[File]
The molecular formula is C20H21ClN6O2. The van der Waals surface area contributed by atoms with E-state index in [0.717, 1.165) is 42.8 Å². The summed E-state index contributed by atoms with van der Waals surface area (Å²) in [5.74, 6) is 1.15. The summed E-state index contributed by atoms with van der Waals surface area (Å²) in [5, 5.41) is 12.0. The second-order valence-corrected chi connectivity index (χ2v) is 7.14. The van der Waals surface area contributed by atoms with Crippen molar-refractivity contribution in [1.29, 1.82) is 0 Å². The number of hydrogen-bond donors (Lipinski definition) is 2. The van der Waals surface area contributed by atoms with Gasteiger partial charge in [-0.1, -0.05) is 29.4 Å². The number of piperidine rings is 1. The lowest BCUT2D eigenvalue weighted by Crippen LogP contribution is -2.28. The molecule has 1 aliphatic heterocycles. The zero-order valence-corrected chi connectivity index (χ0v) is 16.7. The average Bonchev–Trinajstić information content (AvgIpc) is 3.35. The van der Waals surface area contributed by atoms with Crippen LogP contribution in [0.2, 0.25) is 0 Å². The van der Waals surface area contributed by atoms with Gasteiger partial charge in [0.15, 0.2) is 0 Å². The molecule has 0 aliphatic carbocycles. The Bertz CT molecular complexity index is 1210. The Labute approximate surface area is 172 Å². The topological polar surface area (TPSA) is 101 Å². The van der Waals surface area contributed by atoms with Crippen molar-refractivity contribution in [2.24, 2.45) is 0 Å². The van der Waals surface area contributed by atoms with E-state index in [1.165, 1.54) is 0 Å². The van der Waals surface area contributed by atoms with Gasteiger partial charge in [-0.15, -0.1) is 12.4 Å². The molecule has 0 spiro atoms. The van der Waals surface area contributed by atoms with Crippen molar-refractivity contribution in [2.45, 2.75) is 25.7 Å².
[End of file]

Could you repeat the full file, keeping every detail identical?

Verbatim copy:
The molecular formula is C20H21ClN6O2. The van der Waals surface area contributed by atoms with E-state index in [0.717, 1.165) is 42.8 Å². The summed E-state index contributed by atoms with van der Waals surface area (Å²) in [5.74, 6) is 1.15. The summed E-state index contributed by atoms with van der Waals surface area (Å²) in [5, 5.41) is 12.0. The second-order valence-corrected chi connectivity index (χ2v) is 7.14. The van der Waals surface area contributed by atoms with Crippen molar-refractivity contribution in [1.29, 1.82) is 0 Å². The number of hydrogen-bond donors (Lipinski definition) is 2. The van der Waals surface area contributed by atoms with Gasteiger partial charge in [-0.1, -0.05) is 29.4 Å². The number of piperidine rings is 1. The lowest BCUT2D eigenvalue weighted by Crippen LogP contribution is -2.28. The molecule has 1 aliphatic heterocycles. The zero-order valence-corrected chi connectivity index (χ0v) is 16.7. The average Bonchev–Trinajstić information content (AvgIpc) is 3.35. The van der Waals surface area contributed by atoms with Crippen LogP contribution in [0.2, 0.25) is 0 Å². The van der Waals surface area contributed by atoms with Gasteiger partial charge in [0.15, 0.2) is 0 Å². The molecule has 0 aliphatic carbocycles. The Bertz CT molecular complexity index is 1210. The Labute approximate surface area is 172 Å². The topological polar surface area (TPSA) is 101 Å². The van der Waals surface area contributed by atoms with Crippen molar-refractivity contribution in [2.24, 2.45) is 0 Å². The van der Waals surface area contributed by atoms with E-state index in [1.165, 1.54) is 0 Å². The van der Waals surface area contributed by atoms with Gasteiger partial charge in [-0.15, -0.1) is 12.4 Å². The molecule has 0 spiro atoms. The van der Waals surface area contributed by atoms with Crippen molar-refractivity contribution in [2.45, 2.75) is 25.7 Å².